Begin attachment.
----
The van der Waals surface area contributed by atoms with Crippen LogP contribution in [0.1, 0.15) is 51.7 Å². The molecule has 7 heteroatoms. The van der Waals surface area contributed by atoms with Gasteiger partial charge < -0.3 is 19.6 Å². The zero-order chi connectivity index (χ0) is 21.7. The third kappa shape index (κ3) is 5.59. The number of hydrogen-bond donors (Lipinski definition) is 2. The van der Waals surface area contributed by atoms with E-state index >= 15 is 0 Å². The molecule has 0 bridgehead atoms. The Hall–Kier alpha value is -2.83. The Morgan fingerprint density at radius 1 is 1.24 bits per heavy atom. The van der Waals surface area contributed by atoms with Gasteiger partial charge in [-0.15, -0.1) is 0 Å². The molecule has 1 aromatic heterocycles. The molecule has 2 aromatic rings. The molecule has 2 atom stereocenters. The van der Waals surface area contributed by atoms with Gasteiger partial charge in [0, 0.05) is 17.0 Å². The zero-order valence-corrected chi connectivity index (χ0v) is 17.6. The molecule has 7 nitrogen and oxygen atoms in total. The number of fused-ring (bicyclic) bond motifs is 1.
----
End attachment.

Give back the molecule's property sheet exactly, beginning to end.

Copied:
The van der Waals surface area contributed by atoms with Crippen LogP contribution in [0.1, 0.15) is 51.7 Å². The molecule has 7 heteroatoms. The van der Waals surface area contributed by atoms with Gasteiger partial charge < -0.3 is 19.6 Å². The zero-order chi connectivity index (χ0) is 21.7. The third kappa shape index (κ3) is 5.59. The number of hydrogen-bond donors (Lipinski definition) is 2. The van der Waals surface area contributed by atoms with E-state index >= 15 is 0 Å². The molecule has 0 bridgehead atoms. The Hall–Kier alpha value is -2.83. The Morgan fingerprint density at radius 1 is 1.24 bits per heavy atom. The van der Waals surface area contributed by atoms with Gasteiger partial charge in [-0.15, -0.1) is 0 Å². The molecule has 1 aromatic heterocycles. The molecule has 2 aromatic rings. The molecule has 2 atom stereocenters. The van der Waals surface area contributed by atoms with Gasteiger partial charge in [0, 0.05) is 17.0 Å². The zero-order valence-corrected chi connectivity index (χ0v) is 17.6. The molecule has 7 nitrogen and oxygen atoms in total. The number of fused-ring (bicyclic) bond motifs is 1.